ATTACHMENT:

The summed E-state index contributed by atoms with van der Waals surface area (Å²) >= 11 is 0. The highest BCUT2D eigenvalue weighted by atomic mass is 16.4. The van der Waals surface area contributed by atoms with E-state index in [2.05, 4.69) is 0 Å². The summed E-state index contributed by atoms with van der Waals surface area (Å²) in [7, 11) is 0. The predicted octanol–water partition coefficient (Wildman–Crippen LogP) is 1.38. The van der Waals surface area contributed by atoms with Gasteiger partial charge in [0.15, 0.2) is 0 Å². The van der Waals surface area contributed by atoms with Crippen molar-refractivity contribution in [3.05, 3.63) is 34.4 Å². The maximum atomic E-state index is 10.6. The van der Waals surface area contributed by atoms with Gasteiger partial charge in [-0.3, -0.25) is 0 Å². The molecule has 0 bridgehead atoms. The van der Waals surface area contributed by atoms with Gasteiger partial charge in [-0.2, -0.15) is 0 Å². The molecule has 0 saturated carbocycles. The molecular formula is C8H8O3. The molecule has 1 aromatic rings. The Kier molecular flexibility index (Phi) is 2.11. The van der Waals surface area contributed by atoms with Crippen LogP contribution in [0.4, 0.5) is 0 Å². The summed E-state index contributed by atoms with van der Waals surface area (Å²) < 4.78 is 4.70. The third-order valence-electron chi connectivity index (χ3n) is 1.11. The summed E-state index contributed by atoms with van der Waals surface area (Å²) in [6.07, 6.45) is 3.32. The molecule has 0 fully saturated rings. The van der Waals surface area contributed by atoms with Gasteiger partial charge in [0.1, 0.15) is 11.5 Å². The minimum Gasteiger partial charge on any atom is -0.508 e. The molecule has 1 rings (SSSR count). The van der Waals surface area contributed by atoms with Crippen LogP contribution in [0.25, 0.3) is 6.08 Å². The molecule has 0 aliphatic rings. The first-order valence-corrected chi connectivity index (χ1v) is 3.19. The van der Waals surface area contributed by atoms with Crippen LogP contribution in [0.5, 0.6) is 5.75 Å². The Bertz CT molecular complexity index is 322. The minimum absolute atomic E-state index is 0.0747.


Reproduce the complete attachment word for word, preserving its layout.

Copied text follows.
The summed E-state index contributed by atoms with van der Waals surface area (Å²) >= 11 is 0. The highest BCUT2D eigenvalue weighted by atomic mass is 16.4. The van der Waals surface area contributed by atoms with E-state index in [2.05, 4.69) is 0 Å². The summed E-state index contributed by atoms with van der Waals surface area (Å²) in [7, 11) is 0. The predicted octanol–water partition coefficient (Wildman–Crippen LogP) is 1.38. The van der Waals surface area contributed by atoms with Gasteiger partial charge in [0.15, 0.2) is 0 Å². The van der Waals surface area contributed by atoms with Crippen molar-refractivity contribution in [3.05, 3.63) is 34.4 Å². The maximum atomic E-state index is 10.6. The van der Waals surface area contributed by atoms with Gasteiger partial charge in [-0.3, -0.25) is 0 Å². The molecule has 0 bridgehead atoms. The van der Waals surface area contributed by atoms with Gasteiger partial charge in [-0.2, -0.15) is 0 Å². The molecule has 0 saturated carbocycles. The molecular formula is C8H8O3. The molecule has 1 aromatic rings. The Kier molecular flexibility index (Phi) is 2.11. The van der Waals surface area contributed by atoms with Crippen LogP contribution in [0.4, 0.5) is 0 Å². The summed E-state index contributed by atoms with van der Waals surface area (Å²) < 4.78 is 4.70. The third-order valence-electron chi connectivity index (χ3n) is 1.11. The summed E-state index contributed by atoms with van der Waals surface area (Å²) in [6.07, 6.45) is 3.32. The molecule has 0 fully saturated rings. The van der Waals surface area contributed by atoms with Gasteiger partial charge in [0.1, 0.15) is 11.5 Å². The minimum Gasteiger partial charge on any atom is -0.508 e. The molecule has 1 rings (SSSR count). The van der Waals surface area contributed by atoms with Crippen LogP contribution in [0.25, 0.3) is 6.08 Å². The molecule has 0 aliphatic rings. The first-order valence-corrected chi connectivity index (χ1v) is 3.19. The van der Waals surface area contributed by atoms with Crippen LogP contribution in [0.5, 0.6) is 5.75 Å². The Bertz CT molecular complexity index is 322. The minimum absolute atomic E-state index is 0.0747.